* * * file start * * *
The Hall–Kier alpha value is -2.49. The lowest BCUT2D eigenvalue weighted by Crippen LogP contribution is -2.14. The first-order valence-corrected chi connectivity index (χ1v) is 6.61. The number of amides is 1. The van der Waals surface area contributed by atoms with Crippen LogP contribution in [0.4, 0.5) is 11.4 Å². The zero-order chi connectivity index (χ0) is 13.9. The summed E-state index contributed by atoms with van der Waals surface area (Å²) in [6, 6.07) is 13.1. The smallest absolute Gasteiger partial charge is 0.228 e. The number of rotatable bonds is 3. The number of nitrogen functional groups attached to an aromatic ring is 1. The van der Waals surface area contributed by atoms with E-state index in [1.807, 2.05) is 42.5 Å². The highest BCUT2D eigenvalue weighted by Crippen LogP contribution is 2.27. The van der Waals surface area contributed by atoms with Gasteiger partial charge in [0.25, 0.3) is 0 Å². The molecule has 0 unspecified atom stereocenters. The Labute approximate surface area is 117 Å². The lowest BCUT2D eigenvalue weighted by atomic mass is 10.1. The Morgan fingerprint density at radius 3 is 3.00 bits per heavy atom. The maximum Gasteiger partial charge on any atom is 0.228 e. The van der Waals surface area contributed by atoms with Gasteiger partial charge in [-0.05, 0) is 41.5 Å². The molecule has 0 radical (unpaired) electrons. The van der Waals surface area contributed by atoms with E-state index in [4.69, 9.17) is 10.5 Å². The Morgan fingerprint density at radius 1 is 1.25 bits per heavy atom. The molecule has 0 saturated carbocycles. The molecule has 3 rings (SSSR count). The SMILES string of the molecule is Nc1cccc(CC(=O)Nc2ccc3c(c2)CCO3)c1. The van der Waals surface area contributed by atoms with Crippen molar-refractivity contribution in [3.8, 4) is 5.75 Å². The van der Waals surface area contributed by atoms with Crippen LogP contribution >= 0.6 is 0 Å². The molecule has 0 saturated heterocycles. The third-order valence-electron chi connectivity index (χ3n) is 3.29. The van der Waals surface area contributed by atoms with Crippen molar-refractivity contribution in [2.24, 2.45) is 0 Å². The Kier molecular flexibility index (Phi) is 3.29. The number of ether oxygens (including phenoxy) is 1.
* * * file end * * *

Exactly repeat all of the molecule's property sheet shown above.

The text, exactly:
The Hall–Kier alpha value is -2.49. The lowest BCUT2D eigenvalue weighted by Crippen LogP contribution is -2.14. The first-order valence-corrected chi connectivity index (χ1v) is 6.61. The number of amides is 1. The van der Waals surface area contributed by atoms with Crippen LogP contribution in [0.4, 0.5) is 11.4 Å². The zero-order chi connectivity index (χ0) is 13.9. The summed E-state index contributed by atoms with van der Waals surface area (Å²) in [6, 6.07) is 13.1. The smallest absolute Gasteiger partial charge is 0.228 e. The number of rotatable bonds is 3. The number of nitrogen functional groups attached to an aromatic ring is 1. The van der Waals surface area contributed by atoms with E-state index in [1.807, 2.05) is 42.5 Å². The highest BCUT2D eigenvalue weighted by Crippen LogP contribution is 2.27. The van der Waals surface area contributed by atoms with Gasteiger partial charge in [0.25, 0.3) is 0 Å². The molecule has 0 unspecified atom stereocenters. The Labute approximate surface area is 117 Å². The lowest BCUT2D eigenvalue weighted by atomic mass is 10.1. The Morgan fingerprint density at radius 3 is 3.00 bits per heavy atom. The maximum Gasteiger partial charge on any atom is 0.228 e. The van der Waals surface area contributed by atoms with Gasteiger partial charge in [-0.05, 0) is 41.5 Å². The molecule has 0 radical (unpaired) electrons. The van der Waals surface area contributed by atoms with E-state index in [4.69, 9.17) is 10.5 Å². The Morgan fingerprint density at radius 1 is 1.25 bits per heavy atom. The molecule has 0 saturated carbocycles. The molecule has 3 rings (SSSR count). The SMILES string of the molecule is Nc1cccc(CC(=O)Nc2ccc3c(c2)CCO3)c1. The van der Waals surface area contributed by atoms with Crippen molar-refractivity contribution in [3.8, 4) is 5.75 Å². The van der Waals surface area contributed by atoms with Crippen LogP contribution >= 0.6 is 0 Å². The molecule has 0 saturated heterocycles. The third-order valence-electron chi connectivity index (χ3n) is 3.29. The van der Waals surface area contributed by atoms with Crippen molar-refractivity contribution in [2.24, 2.45) is 0 Å². The Kier molecular flexibility index (Phi) is 3.29. The number of ether oxygens (including phenoxy) is 1.